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My question is simple.

In 2010 Obama was going to be criticized for raising taxes if he asked Congress to allow the 2001/2003 cuts in marginal rates and long-term capital gains to expire.

In 2013, Romney is going to take away ALL my deductions and increase my alternative minimum tax in order to finance an across-the-board 20% reduction in marginal tax rates. I think I'm going to be paying much more in taxes.

Shouldn't I consider Romney as raising my taxes? And if I adhere to conservative ideology, shouldn't I be opposed to this?

Here's my take:

Letting the Bush tax cuts expire isn't "raising taxes." Or if it is, it's Bush that prospectively raised taxes, after lowering them, by making the cuts temporary. I don't see how you can blame Obama for letting Bush's legislation take it's course.

The logic is simple, but somewhat dependent on semantics. If Walmart has a one-month sale and lowers prices by 10%, we don't say "Walmart raised prices" when the sale ends.

In Romney's case, assuming his tax plan is really revenue neutral (I don't believe it will be), it will mean tax cuts for some and increased taxes for others, so it's not really a "tax cut." Of course, he's a politician so he'll focus on the positive and call it that anyway, ignoring the tax increases that offset the cuts. But by definition, if it's revenue neutral, it's not a general tax cut. Offsetting the closing of loopholes with a general rate reduction is more properly called tax simplification.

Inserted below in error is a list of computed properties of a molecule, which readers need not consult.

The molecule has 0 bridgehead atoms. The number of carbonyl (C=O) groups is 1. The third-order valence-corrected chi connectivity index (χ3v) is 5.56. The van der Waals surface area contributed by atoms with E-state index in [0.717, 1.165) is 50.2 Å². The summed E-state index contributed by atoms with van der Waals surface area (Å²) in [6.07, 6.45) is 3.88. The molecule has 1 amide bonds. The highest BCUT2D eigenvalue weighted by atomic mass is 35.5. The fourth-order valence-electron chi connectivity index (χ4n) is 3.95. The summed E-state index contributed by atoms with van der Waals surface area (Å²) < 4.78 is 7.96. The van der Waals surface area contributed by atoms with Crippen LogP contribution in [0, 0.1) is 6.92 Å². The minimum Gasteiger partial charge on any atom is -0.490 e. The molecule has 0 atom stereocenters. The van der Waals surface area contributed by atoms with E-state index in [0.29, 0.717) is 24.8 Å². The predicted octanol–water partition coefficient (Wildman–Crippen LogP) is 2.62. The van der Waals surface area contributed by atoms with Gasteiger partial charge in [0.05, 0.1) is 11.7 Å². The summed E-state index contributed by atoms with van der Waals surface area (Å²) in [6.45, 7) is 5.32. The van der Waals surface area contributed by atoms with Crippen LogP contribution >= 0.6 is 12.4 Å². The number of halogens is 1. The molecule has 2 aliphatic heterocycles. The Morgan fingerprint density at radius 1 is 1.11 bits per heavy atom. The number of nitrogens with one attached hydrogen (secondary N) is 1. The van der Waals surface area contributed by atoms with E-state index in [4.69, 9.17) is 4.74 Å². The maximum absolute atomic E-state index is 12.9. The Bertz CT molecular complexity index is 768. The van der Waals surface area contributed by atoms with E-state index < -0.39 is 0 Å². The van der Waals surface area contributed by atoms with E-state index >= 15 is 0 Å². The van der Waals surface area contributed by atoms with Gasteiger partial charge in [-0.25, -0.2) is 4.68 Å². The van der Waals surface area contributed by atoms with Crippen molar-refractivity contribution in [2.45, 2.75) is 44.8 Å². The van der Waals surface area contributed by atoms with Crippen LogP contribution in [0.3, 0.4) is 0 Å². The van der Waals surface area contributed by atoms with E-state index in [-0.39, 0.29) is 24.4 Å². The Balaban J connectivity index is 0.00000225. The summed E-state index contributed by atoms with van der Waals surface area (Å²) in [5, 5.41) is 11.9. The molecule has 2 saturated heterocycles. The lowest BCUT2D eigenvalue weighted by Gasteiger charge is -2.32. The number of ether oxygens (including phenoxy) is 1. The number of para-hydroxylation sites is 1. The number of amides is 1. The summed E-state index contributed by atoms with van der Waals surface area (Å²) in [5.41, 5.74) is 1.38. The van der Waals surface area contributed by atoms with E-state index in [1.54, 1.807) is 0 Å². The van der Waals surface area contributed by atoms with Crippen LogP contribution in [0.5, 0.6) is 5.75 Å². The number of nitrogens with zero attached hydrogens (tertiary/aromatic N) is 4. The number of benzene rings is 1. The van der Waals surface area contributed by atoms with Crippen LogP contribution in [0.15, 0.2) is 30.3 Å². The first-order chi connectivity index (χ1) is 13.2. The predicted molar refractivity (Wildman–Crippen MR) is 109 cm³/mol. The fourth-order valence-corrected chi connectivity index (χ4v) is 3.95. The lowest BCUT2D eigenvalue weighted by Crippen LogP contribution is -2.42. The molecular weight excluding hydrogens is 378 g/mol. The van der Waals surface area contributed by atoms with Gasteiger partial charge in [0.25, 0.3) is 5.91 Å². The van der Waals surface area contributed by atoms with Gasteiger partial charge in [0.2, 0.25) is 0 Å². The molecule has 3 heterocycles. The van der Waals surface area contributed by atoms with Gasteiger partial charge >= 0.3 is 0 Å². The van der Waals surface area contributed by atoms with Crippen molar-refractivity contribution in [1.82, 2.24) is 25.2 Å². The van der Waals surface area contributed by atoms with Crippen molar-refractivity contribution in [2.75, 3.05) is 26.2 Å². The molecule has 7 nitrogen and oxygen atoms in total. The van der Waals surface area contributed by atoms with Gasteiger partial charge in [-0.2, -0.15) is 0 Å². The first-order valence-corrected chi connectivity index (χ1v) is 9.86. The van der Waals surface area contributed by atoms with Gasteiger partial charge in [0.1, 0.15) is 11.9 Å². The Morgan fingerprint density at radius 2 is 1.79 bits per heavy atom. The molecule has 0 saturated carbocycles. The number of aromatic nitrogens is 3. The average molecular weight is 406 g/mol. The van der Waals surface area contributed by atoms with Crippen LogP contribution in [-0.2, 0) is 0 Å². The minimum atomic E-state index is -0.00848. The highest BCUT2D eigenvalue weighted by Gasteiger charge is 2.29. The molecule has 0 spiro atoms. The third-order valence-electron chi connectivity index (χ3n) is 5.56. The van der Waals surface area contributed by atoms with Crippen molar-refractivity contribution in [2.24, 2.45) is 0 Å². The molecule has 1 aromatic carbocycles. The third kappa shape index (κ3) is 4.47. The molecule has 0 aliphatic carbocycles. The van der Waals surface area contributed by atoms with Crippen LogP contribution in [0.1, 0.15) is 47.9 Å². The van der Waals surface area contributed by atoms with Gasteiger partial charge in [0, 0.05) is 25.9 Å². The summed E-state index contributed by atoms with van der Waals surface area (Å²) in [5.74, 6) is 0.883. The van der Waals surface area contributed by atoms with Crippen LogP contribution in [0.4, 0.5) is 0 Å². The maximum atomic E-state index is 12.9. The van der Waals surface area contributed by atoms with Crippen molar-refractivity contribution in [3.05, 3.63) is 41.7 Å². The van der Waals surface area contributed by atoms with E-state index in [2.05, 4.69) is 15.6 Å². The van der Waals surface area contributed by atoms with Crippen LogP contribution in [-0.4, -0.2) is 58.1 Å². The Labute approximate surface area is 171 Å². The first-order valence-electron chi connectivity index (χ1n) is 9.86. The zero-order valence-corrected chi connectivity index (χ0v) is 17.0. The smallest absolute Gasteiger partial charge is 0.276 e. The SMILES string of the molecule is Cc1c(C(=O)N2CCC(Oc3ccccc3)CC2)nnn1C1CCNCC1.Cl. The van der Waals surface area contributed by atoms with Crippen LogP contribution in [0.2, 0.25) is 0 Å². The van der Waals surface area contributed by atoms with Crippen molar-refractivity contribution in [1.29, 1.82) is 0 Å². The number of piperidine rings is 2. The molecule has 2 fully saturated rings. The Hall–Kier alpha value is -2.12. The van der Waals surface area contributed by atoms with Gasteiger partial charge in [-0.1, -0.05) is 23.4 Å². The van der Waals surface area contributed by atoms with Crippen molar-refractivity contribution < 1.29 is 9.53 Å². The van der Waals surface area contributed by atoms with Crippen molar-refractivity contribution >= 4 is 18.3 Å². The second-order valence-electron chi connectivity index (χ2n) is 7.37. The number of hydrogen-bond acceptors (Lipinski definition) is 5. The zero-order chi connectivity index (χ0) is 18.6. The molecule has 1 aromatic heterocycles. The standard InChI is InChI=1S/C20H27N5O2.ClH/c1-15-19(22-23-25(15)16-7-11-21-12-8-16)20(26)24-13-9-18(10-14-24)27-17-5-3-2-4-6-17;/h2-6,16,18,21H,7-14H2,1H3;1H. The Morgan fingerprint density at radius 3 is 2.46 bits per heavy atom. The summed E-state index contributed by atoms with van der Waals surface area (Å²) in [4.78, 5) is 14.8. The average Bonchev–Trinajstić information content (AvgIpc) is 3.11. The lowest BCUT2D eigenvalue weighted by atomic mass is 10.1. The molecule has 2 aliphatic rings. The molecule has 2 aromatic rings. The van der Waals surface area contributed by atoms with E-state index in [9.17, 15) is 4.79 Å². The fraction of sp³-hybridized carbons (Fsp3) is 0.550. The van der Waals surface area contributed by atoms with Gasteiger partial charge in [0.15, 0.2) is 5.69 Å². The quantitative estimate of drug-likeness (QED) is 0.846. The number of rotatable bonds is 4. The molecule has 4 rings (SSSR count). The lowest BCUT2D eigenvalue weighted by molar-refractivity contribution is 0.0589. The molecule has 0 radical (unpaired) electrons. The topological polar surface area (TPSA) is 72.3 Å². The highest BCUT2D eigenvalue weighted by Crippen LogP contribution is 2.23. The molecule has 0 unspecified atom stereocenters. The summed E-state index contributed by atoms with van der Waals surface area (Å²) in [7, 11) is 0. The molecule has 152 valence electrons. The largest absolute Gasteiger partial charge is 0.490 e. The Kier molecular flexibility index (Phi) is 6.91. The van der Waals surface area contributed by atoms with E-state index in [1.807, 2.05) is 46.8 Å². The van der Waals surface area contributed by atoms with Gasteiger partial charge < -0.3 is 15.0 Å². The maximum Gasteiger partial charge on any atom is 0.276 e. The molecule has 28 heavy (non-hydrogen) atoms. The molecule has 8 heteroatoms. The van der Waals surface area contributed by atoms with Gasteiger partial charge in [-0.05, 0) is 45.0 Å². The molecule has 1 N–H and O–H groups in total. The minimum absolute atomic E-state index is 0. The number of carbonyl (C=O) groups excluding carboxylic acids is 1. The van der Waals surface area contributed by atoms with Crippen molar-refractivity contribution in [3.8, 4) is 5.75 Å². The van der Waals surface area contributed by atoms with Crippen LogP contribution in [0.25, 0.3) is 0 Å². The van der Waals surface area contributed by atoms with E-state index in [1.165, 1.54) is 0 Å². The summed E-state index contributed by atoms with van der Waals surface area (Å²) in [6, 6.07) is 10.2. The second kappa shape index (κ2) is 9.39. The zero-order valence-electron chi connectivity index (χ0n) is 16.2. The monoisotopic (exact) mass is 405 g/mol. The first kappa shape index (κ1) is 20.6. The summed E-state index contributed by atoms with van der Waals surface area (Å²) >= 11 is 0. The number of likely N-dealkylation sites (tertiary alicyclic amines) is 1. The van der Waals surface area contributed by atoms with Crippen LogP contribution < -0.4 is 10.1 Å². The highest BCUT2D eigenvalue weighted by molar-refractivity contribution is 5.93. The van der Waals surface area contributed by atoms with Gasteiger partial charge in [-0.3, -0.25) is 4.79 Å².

So some folks (guess who?) will get tax cuts. Other's (guess who?) will pay more taxes. If it is truly revenue neutral* that's how it has to be.

To answer your questions:

1. "Shouldn't I consider Romney as raising my taxes?"
2. If I adhere to conservative ideology, shouldn't I be opposed to this?"

1. It depends on whether the 20% rate reduction offsets your loss of deductions or not. My hunch is that the very wealthy will get a huge tax cut, the middle and upper-middle classes will see a significant tax hike and the lower classes will get a small cut if they pay income taxes.

2. It depends on whether you believe Romney or not. I don't think he's telling the truth about the revenue neutrality of his plan. I expect he'd run up the debt like past Republicans who've promised their tax cuts won't increase the deficit.
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